|.50 Action Express|
50 Action Express round next to a 7.65x17mm Browning cartridge.
|Place of origin||United States|
|Designer||Evan Whildin, Action Arms|
|Case type||Rebated rim, straight|
|Bullet diameter||.500 in (12.7 mm)|
|Neck diameter||.540 in (13.7 mm)|
|Base diameter||.547 in (13.9 mm)|
|Rim diameter||.514 in (13.1 mm)|
|Rim thickness||.060 in (1.5 mm)|
|Case length||1.285 in (32.6 mm)|
|Overall length||1.610 in (40.9 mm)|
|Primer type||Large pistol|
Test barrel length: 6 in (152 mm)|
The .50 Action Express (AE, 12.7×33mm) is a large caliber handgun cartridge. It was developed in 1988 by Evan Whildin of Action Arms. The .50 AE is one of the most powerful pistol cartridges in production.
The Magnum Research Desert Eagle was the first handgun chambered for the .50 AE. The actual cartridge has a .547 inch (13.9 mm) diameter base, with a rebated rim. The rim diameter of the .50 AE is the same as the .44 Remington Magnum cartridge. A Mark XIX Desert Eagle in .50 AE can be converted to .44 with nothing more than a barrel and magazine change. The .357 and .44 Mark VII guns have a smaller frame and can not be converted to .50 AE without the fitting of a Mark XIX slide assembly and a few other miscellaneous parts at the factory. Any Mark XIX Desert Eagle can be converted to .50 AE, but the .357 model will require a new bolt, barrel, and magazine.
The introduction of the .50AE in the US was met with a rocky start. US laws state that non-sporting firearms may not be over 0.500" in bore diameter (measured land to land) to meet Title I regulations. The original .50 Action Express bore diameter was .500" with conventional rifling, but the switch to polygonal rifling on production Desert Eagles Pistols allowed the gauge plug to drop through, rendering the gun a destructive device under Bureau of Alcohol, Tobacco, Firearms and Explosives (BATFE) regulations. Nominal bullet diameter was reduced to the current 0.500 inch (12.7 mm) rather than the original .510". Thus the noticeably tapered case.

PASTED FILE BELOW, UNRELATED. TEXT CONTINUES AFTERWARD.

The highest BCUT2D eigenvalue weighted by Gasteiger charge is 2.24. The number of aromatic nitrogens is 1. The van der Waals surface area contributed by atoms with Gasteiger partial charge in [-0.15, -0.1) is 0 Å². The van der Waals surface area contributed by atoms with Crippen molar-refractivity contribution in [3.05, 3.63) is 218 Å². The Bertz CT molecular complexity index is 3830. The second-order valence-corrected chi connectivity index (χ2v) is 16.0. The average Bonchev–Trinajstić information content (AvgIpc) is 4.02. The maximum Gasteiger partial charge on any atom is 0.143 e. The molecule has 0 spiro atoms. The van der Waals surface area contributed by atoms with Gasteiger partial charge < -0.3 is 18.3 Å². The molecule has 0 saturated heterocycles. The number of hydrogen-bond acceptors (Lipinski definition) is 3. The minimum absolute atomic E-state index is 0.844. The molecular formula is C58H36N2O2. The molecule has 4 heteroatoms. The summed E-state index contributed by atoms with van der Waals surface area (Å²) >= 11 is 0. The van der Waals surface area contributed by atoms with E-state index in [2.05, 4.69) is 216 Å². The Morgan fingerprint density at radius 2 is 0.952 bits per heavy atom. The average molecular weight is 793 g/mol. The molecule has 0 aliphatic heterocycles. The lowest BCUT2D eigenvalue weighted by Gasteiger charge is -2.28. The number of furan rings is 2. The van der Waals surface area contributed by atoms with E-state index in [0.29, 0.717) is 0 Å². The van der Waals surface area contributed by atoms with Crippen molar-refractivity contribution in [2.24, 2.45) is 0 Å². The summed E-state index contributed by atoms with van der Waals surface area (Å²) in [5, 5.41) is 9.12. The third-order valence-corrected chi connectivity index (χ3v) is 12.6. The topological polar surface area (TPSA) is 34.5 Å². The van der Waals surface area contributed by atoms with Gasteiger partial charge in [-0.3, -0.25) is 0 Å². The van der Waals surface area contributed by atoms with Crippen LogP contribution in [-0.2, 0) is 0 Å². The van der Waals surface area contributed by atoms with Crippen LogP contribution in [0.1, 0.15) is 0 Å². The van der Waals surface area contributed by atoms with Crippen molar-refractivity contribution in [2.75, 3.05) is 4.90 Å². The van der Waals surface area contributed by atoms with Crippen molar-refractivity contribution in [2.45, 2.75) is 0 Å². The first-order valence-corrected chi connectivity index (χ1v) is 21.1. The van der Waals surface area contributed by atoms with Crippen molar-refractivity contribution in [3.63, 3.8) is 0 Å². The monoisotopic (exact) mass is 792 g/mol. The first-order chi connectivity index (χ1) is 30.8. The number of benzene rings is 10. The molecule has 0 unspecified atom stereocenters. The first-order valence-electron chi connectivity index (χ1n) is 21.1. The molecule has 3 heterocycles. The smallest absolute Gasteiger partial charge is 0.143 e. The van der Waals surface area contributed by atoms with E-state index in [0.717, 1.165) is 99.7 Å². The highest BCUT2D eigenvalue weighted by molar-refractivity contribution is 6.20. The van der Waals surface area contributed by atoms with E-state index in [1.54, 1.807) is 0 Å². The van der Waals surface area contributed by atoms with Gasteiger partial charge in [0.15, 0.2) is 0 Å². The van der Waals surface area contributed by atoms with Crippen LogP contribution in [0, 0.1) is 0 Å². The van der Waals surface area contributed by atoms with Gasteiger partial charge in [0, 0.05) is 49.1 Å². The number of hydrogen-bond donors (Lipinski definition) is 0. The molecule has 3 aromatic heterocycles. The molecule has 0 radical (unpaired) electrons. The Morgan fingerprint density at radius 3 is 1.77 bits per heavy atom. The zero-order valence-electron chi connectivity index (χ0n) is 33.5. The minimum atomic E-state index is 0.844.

Loaded .50 AE ammunition is currently available from CCI Ammunition, Speer, and IMI with the latter ammunition being imported into the US by Magnum Research under the "Samson Ultra" trademark. Fired from a standard six-inch Desert Eagle barrel, Speer's 300-grain load produces a muzzle velocity of over 1,500 ft/s, giving a muzzle energy of over 1,500 ft·lb (2,000 J). Fired from a 10-inch barrel, the same load produces a muzzle velocity of over 1,600 ft/s, giving a muzzle energy of nearly 1,800 ft·lb (2,400 J).
Recoil of the .50 AE in the Desert Eagle pistol is substantial, although only marginally more severe than the .44 Magnum, as the auto mechanism and weight of the gun smooth the recoil somewhat. Other firearms chambered for the .50 AE include the AMT AutoMag V, LAR Grizzly Win Mag and the Freedom Arms model 555.
SAAMI specifies a maximum chamber pressure of 36,000 psi (248 MPa) for the .50 AE. Available factory loads can produce nearly 1,800 ft·lbf (2440 J) of muzzle energy. Currently, only IMI (Samson), Speer/CCI, and Hornady manufacture .50 AE. New, unprimed brass is available from Starline. Bullets are available from a few different manufacturers. Many of the bullets designed for the .500 S&W Magnum are too long for use in .50 AE semi-automatic pistols.
Like other handgun cartridges of such magnitude, the principal uses of the .50 AE are metallic silhouette shooting and medium/big game hunting. However, like the .44 Magnum, .454 Casull, .460 S&W Magnum, and .500 S&W Magnum, it is well suited for defense against large predators, such as bears.
- 50 American Eagles with 300 grain Gold Dot HP
- Barnes, Frank C.; Skinner, Stan (October 20, 2009). Cartridges of the World 12th Edition: A Complete and Illustrated Reference for Over 1500 Cartridges. Krause Publications. pp. 568. ISBN 978-0-89689-936-0.
- Taffin, John (2005),The Desert Eagle of Magnum Research.Guns Magazine
- Ordorica, Ray (1996). Handguns /97. DBI Books. p. 179. ISBN 978-0-87349-184-6. "...in brown bear country, a 500 Linebaugh or 50 AE on the hip is a better prescription for potential maladies than anything smaller."
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